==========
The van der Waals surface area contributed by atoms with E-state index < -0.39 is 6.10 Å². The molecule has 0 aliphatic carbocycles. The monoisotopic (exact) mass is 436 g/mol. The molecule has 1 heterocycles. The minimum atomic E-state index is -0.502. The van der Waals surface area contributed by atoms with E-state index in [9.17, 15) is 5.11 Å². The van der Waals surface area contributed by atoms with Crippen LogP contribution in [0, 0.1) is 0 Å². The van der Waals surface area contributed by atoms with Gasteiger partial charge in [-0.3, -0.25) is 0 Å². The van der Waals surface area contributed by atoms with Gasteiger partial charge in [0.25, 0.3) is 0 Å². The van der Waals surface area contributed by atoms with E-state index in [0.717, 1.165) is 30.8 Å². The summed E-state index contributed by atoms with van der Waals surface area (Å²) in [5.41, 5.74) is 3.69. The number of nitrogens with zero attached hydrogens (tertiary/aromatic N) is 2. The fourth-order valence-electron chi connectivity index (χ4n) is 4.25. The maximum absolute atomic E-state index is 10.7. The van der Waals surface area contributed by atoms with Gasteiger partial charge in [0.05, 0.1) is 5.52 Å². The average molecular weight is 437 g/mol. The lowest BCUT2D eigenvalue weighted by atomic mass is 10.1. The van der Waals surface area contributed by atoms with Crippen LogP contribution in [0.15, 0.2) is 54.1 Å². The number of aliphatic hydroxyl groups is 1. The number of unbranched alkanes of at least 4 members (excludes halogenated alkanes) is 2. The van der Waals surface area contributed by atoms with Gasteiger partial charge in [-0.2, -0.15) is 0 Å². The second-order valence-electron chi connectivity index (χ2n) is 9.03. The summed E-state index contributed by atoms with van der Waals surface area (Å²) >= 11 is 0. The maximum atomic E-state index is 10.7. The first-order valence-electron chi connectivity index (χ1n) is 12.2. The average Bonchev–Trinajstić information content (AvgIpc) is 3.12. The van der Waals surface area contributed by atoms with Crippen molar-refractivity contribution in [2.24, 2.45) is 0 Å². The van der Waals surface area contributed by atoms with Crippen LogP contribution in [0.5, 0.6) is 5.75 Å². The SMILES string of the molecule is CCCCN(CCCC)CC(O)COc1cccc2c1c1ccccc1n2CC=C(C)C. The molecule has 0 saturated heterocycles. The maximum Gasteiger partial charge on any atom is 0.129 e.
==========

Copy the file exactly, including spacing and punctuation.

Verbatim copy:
The van der Waals surface area contributed by atoms with E-state index < -0.39 is 6.10 Å². The molecule has 0 aliphatic carbocycles. The monoisotopic (exact) mass is 436 g/mol. The molecule has 1 heterocycles. The minimum atomic E-state index is -0.502. The van der Waals surface area contributed by atoms with E-state index in [9.17, 15) is 5.11 Å². The van der Waals surface area contributed by atoms with Crippen LogP contribution in [0, 0.1) is 0 Å². The van der Waals surface area contributed by atoms with Gasteiger partial charge in [-0.3, -0.25) is 0 Å². The van der Waals surface area contributed by atoms with Gasteiger partial charge in [0.25, 0.3) is 0 Å². The van der Waals surface area contributed by atoms with E-state index in [0.717, 1.165) is 30.8 Å². The summed E-state index contributed by atoms with van der Waals surface area (Å²) in [5.41, 5.74) is 3.69. The number of nitrogens with zero attached hydrogens (tertiary/aromatic N) is 2. The fourth-order valence-electron chi connectivity index (χ4n) is 4.25. The maximum absolute atomic E-state index is 10.7. The van der Waals surface area contributed by atoms with Gasteiger partial charge in [0.05, 0.1) is 5.52 Å². The average molecular weight is 437 g/mol. The lowest BCUT2D eigenvalue weighted by atomic mass is 10.1. The van der Waals surface area contributed by atoms with Crippen LogP contribution in [0.15, 0.2) is 54.1 Å². The number of aliphatic hydroxyl groups is 1. The number of unbranched alkanes of at least 4 members (excludes halogenated alkanes) is 2. The van der Waals surface area contributed by atoms with Gasteiger partial charge in [-0.2, -0.15) is 0 Å². The second-order valence-electron chi connectivity index (χ2n) is 9.03. The summed E-state index contributed by atoms with van der Waals surface area (Å²) >= 11 is 0. The maximum atomic E-state index is 10.7. The first-order valence-electron chi connectivity index (χ1n) is 12.2. The average Bonchev–Trinajstić information content (AvgIpc) is 3.12. The van der Waals surface area contributed by atoms with Crippen molar-refractivity contribution in [2.24, 2.45) is 0 Å². The van der Waals surface area contributed by atoms with Crippen LogP contribution in [0.5, 0.6) is 5.75 Å². The SMILES string of the molecule is CCCCN(CCCC)CC(O)COc1cccc2c1c1ccccc1n2CC=C(C)C. The molecule has 0 saturated heterocycles. The maximum Gasteiger partial charge on any atom is 0.129 e.